On Monday, Dwight Howard and Pau Gasol lined up on opposite ends of the court – Howard with Stephen A. Smith and Gasol with T.J. Simers of the L.A. Times — and took some freebies. Only, they just weren’t physically at the free throw line.
Let’s take a look at what they said, and what they were saying.
Dwight Howard with Stephen A. Smith
Dwight was never particularly good at free throws, so it wouldn’t be much of a surprise to see him clank a few off these off the back-iron. But, according to Superman, he was 90 percent from the charity stripe in high school, so let’s go into this with an open mind.
“The reason why I play basketball is because I want to be one of the greatest to ever play. I have a great opportunity and a great chance to do that in LA, but it takes time.”
This is where the water gets murky for Howard. He’s said this before, but continues to display the underwhelming intensity and poor body language that have turned fans and coaches off for years. It’s an admirable statement to make, and to be fair, he does have the accolades in his favor:
- First player in NBA history to win 3 consecutive defensive player of the year awards
- Led NBA in rebounds five consecutive years
- Finished top-5 in MVP voting four times
- Seven-time All-Star
- Led Orlando Magic to 2009-’10 NBA Finals
But actions speak louder than words, and despite the impressive resume, for the large part of Howard’s career, he’s reaped the benefits of being the most physically imposing player in the league. He was able to play with that fun and carefree attitude he claims to need to be productive. He is no longer a player whose team is good for 50-plus wins no matter who he’s playing with.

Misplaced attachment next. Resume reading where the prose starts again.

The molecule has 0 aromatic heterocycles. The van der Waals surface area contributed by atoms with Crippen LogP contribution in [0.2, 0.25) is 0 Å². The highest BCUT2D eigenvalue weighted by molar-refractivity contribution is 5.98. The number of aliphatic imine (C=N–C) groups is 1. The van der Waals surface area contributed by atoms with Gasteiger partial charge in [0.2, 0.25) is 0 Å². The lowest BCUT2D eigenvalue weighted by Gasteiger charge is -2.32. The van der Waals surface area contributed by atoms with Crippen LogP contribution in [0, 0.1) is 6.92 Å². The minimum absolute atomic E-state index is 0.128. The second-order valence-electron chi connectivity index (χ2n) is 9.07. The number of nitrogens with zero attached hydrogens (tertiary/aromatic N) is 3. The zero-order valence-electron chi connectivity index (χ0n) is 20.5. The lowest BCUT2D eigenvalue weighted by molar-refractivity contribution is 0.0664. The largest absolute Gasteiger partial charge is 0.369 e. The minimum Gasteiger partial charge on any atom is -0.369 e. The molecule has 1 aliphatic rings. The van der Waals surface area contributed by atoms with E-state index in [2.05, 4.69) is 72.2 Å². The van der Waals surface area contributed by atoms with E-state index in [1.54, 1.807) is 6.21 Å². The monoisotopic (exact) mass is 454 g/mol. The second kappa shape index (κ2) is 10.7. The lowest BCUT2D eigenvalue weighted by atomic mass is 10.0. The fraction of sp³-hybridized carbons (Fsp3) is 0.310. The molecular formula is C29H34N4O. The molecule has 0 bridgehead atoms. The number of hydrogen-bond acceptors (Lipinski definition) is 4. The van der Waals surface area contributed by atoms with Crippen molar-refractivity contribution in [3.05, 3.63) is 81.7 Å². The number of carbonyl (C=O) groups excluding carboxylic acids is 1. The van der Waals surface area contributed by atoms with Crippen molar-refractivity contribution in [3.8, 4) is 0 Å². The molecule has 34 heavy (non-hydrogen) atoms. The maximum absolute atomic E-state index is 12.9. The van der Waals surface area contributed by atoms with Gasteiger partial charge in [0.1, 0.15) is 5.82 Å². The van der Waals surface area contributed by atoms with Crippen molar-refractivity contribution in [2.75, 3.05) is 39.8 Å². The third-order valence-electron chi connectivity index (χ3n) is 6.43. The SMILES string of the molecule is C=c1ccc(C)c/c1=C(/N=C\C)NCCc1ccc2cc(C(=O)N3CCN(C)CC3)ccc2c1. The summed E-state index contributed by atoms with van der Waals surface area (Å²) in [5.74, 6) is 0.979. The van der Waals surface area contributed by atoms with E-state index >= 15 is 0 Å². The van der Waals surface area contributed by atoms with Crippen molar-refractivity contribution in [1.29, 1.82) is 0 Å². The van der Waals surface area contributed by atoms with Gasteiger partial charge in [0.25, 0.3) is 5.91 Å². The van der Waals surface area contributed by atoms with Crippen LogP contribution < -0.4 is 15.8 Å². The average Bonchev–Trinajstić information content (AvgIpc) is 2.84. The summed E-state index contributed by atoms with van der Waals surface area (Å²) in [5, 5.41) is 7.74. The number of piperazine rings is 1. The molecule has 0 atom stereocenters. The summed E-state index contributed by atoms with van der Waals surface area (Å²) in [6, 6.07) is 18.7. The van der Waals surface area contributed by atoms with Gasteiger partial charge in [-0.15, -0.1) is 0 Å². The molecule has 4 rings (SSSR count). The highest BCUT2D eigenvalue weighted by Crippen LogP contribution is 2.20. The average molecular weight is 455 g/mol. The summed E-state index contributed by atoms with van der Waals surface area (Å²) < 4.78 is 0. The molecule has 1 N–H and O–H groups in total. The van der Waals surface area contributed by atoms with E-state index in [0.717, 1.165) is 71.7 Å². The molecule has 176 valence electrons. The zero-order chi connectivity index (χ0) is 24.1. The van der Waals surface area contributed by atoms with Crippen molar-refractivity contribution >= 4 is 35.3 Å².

According to Steve Aschburner of NBA.com, one Eastern Conference scout believes, “This is about Dwight … he’s not totally committed to being there and playing in that system. Under Mike Brown, he was going to be a focal point. When you make the coaching change and move to the style of play D’Antoni prefers, it doesn’t include making sure the ball goes through Dwight and back out in order to get the offense going. His effort has been comical at times. He wants the ball but has no intention of working for it.”
“These people aren’t playing though. We are the ones out there playing. And if you look at the years when Kobe won with Shaq, when Shaq first got to LA they didn’t win. Everyone knows what happened to them. It took them three years.”
Howard may have air-balled this one. Stephen A. Smith tossed Dwight one right down the middle, “When you say it takes time, Laker fans are saying we don’t have time. It’s almost over for Kobe.”
What Howard failed to mention is that Lakers team won 56 games – a feat only two or three teams may accomplish this season – and made it to the Western Conference Semi’s before losing to Stockon and Malone’s famous Utah Jazz team. The next year they would win 61 games and lose to the Jazz again, this time in the Western Conference Finals.
Shaq was a behemoth, yes, but not a leader. And Kobe was an 18-year old kid out of high school, not the five-time champion and living legend he is today. Their point guard was Nick Van Exel – not quite Steve Nash – and Shaq’s running mate up front was Elden Campbell, not Pau Gasol.
If Howard truly believes that his Lakers team is on that same three-year plan (starting now) than maybe this is a little harsh, but it sounds like Dwight doesn’t regard a current 23-26 record, a battle for the final playoff spot and a likely first round exit a failure.